Cashless Card Transactions and Security Loopholes
Al most every adult today possesses plastic money in the form of debit, credit or prepaid cards. These cards, e-wallets and other digital platforms are witnessing a surge in their volumes to embrace digital payment solutions and Digital India’s vision of cashless economy. Digital money transactions are executed through debit cards, credit cards, internet banking, e-wallets, UPI(Bhim), AEPS(Aadhaar Enabled Payment System), cheque etc. for shopping(on e-commerce sites or through POS in offline mode), bill payments , education, banking etc. To encourage digital payment platforms after demonetization, Govt. even reduced transaction charges levied by banks on merchants on debit and credit cards.
Banks have phased out magnetic stripe card security and have moved to Chip Card Security standard to maketransactions more secure and authenticated. This standard called as EMV (which stands for Europay, MasterCard and Visa) includes a microchip in the card that protects buyers against fraudulent transactions.
In case of online transactions card issuing companies are using 3DS (which stands for 3 Domain Secure) protocol which is a program designed to reduce card fraud and shift liability for fraud from online merchants to the card issuing banks. 3DS is used by Visa and MasterCard under the names “Verified by Visa,” and “MasterSecure Code” respectively. In this program cardholders register their cards by entering the card number, birth date, and passcode. When a cardholder makes a purchase at a site that uses 3DS, he enters the code which is verified by the issuing bank and is never shared with the merchant site.
Even though the banks or card issuing authorities are using above mentioned security protocols and standards still there are few loopholes that hackers use to steal sensitive information. The only thing required to block these loopholes in the system is properly educated user. First of all we will look into these techniques of fraud and then discuss about the ways of preventing such frauds. There are many kinds of card frauds particularly related to credit cards and are categorized into two categories:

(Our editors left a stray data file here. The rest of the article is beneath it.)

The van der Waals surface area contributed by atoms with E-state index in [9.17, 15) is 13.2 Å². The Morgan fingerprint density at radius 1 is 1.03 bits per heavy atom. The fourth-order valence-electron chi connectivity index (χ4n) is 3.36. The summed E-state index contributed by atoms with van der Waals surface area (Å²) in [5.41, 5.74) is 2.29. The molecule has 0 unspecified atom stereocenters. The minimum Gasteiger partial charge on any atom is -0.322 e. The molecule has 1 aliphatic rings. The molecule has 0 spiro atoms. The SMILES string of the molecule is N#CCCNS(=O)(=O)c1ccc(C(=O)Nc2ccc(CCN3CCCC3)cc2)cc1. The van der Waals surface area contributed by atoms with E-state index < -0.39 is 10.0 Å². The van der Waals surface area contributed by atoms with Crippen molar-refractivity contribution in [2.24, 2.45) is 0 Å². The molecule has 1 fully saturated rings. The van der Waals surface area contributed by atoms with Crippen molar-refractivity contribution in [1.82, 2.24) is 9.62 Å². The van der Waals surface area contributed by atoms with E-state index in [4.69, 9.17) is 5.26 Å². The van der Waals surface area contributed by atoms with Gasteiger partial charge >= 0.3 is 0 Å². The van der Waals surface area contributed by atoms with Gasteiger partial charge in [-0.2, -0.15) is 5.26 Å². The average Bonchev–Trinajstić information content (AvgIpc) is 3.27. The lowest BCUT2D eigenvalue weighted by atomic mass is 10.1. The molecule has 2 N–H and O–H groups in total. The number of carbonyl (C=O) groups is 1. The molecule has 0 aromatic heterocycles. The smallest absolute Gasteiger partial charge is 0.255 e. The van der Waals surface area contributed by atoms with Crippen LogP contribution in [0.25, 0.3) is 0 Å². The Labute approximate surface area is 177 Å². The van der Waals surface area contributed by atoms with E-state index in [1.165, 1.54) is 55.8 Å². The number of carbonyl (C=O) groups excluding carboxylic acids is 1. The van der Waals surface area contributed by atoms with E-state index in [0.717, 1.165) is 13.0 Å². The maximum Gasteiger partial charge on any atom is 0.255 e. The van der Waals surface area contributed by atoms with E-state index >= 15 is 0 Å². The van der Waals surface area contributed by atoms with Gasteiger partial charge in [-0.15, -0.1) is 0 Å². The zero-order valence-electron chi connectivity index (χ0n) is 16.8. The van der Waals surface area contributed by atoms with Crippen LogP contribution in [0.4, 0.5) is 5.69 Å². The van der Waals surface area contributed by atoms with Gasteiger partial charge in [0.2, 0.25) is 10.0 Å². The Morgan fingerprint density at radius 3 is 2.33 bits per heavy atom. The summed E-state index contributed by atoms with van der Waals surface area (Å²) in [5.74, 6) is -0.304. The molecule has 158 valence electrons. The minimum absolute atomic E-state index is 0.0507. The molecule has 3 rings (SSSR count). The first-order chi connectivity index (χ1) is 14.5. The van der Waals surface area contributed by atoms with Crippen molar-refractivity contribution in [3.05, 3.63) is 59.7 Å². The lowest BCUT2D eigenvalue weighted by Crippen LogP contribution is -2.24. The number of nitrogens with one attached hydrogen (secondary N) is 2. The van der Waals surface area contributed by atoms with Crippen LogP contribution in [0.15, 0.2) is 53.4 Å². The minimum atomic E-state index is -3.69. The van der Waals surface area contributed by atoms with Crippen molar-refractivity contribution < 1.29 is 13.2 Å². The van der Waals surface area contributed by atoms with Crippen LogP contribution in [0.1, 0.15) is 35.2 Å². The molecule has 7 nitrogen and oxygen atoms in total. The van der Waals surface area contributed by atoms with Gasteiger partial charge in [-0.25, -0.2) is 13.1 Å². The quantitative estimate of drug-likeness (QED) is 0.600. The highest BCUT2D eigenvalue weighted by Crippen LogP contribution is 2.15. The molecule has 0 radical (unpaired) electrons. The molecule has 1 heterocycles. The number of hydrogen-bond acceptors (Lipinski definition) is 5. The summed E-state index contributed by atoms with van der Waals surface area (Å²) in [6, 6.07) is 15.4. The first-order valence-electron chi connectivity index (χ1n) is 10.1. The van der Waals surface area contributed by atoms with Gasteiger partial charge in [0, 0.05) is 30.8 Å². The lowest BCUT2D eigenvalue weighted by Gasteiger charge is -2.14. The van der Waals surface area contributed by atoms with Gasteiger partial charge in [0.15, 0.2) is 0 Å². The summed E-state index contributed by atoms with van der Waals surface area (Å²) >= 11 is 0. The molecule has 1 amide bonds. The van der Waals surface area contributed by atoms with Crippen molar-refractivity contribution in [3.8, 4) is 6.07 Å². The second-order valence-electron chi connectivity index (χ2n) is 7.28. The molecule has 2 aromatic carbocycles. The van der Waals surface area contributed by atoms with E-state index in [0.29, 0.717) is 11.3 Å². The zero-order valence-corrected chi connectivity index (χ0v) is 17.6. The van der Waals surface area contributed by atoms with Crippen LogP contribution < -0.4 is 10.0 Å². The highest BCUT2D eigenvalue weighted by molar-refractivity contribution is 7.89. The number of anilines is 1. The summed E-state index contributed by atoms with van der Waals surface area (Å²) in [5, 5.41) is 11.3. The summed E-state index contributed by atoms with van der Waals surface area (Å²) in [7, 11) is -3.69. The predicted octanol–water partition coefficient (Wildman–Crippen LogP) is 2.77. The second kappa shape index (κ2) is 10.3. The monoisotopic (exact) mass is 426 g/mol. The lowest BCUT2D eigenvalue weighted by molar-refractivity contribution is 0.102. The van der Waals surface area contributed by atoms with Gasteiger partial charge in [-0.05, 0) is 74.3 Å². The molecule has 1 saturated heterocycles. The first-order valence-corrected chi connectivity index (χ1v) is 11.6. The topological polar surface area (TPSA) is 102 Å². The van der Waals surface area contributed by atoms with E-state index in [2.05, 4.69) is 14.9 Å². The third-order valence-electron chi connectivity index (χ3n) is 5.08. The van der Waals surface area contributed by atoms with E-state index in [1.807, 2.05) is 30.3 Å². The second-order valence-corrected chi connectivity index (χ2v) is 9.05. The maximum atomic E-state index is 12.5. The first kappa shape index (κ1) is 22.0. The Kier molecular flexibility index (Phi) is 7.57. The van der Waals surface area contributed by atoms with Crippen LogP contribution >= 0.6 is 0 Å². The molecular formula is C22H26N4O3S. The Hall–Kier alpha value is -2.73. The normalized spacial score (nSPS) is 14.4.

(1). CNP(card not present): This occurs when the card holder’s information is stolen and used illegally(online transactions) without physical presence of card , and is a result of phishing mails or other forms of hacking where a cardholder is usually of unaware of how information was stolen which we will discuss later on.
(2). Card present: This is less common and takes the form of Skimming where in a dishonest seller swipes a consumer’s card into a device that stores the information and then consumer’s account is charged.
In addition to the above there are other ways like packet sniffing and session hijacking that hackers use to steal information particularly when there is any kind of data breach of email or e-commerce site. According to the researchers of University of Newcastle, there are few weak spots in the credit card security which makes it easy for fraudsters to retrieve sensitive card information like date of expiry or CVV number. This technique is known as Distributed Guessing Attack in which the guesses for the card’s CVV number across multiple sites is spread out with each attempt narrowing the possible combination until a valid expiration dates and CVV numbers are determined. The similar technique is believed to be responsible for the hack of thousands of Tesco customers .This is very rare but we need to be careful particularly while performing transactions on foreign sites that bypass the 3D Secure gateway and only require CVV number like Ali Express. Similarly cyber security breaches in Japan-based Hitachi Payments Services compromised 3.2 million cards in 2016.